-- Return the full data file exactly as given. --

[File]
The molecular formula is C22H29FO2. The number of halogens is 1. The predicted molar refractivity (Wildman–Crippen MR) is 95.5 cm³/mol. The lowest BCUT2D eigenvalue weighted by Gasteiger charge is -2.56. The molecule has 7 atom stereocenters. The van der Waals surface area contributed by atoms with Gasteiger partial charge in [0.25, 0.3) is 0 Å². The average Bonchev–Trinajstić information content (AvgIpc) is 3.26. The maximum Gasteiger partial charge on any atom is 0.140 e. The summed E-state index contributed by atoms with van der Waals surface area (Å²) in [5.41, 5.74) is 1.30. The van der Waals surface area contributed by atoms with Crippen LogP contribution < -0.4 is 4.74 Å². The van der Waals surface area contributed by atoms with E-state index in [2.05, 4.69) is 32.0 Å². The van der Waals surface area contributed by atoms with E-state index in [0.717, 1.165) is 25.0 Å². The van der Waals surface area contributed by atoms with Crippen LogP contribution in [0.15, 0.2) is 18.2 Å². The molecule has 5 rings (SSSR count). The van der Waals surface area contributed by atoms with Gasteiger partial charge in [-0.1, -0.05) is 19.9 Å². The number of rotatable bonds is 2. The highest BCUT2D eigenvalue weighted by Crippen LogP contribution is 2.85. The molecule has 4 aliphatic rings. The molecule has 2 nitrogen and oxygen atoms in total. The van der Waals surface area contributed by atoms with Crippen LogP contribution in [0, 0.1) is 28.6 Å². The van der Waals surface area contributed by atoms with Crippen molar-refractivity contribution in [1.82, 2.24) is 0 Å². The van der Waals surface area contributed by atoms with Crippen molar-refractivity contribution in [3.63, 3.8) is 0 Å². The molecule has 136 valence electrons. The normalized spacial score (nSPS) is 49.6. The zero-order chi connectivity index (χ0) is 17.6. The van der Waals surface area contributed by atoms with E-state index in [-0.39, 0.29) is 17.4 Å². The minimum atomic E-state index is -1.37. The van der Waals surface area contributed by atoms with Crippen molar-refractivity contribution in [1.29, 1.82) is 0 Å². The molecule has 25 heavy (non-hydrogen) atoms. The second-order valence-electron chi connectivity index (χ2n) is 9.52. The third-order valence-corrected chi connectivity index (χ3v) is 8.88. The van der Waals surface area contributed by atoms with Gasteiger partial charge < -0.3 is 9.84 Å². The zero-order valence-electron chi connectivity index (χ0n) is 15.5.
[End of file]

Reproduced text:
The molecular formula is C22H29FO2. The number of halogens is 1. The predicted molar refractivity (Wildman–Crippen MR) is 95.5 cm³/mol. The lowest BCUT2D eigenvalue weighted by Gasteiger charge is -2.56. The molecule has 7 atom stereocenters. The van der Waals surface area contributed by atoms with Gasteiger partial charge in [0.25, 0.3) is 0 Å². The average Bonchev–Trinajstić information content (AvgIpc) is 3.26. The maximum Gasteiger partial charge on any atom is 0.140 e. The summed E-state index contributed by atoms with van der Waals surface area (Å²) in [5.41, 5.74) is 1.30. The van der Waals surface area contributed by atoms with Crippen LogP contribution < -0.4 is 4.74 Å². The van der Waals surface area contributed by atoms with E-state index in [2.05, 4.69) is 32.0 Å². The van der Waals surface area contributed by atoms with E-state index in [0.717, 1.165) is 25.0 Å². The van der Waals surface area contributed by atoms with Crippen LogP contribution in [0.15, 0.2) is 18.2 Å². The molecule has 5 rings (SSSR count). The van der Waals surface area contributed by atoms with Gasteiger partial charge in [-0.1, -0.05) is 19.9 Å². The number of rotatable bonds is 2. The highest BCUT2D eigenvalue weighted by Crippen LogP contribution is 2.85. The molecule has 4 aliphatic rings. The molecule has 2 nitrogen and oxygen atoms in total. The van der Waals surface area contributed by atoms with Crippen LogP contribution in [0, 0.1) is 28.6 Å². The van der Waals surface area contributed by atoms with Crippen molar-refractivity contribution in [1.82, 2.24) is 0 Å². The van der Waals surface area contributed by atoms with Crippen molar-refractivity contribution in [3.63, 3.8) is 0 Å². The molecule has 136 valence electrons. The normalized spacial score (nSPS) is 49.6. The zero-order chi connectivity index (χ0) is 17.6. The van der Waals surface area contributed by atoms with E-state index in [-0.39, 0.29) is 17.4 Å². The minimum atomic E-state index is -1.37. The van der Waals surface area contributed by atoms with Crippen molar-refractivity contribution in [1.29, 1.82) is 0 Å². The molecule has 25 heavy (non-hydrogen) atoms. The second-order valence-electron chi connectivity index (χ2n) is 9.52. The third-order valence-corrected chi connectivity index (χ3v) is 8.88. The van der Waals surface area contributed by atoms with Gasteiger partial charge < -0.3 is 9.84 Å². The zero-order valence-electron chi connectivity index (χ0n) is 15.5.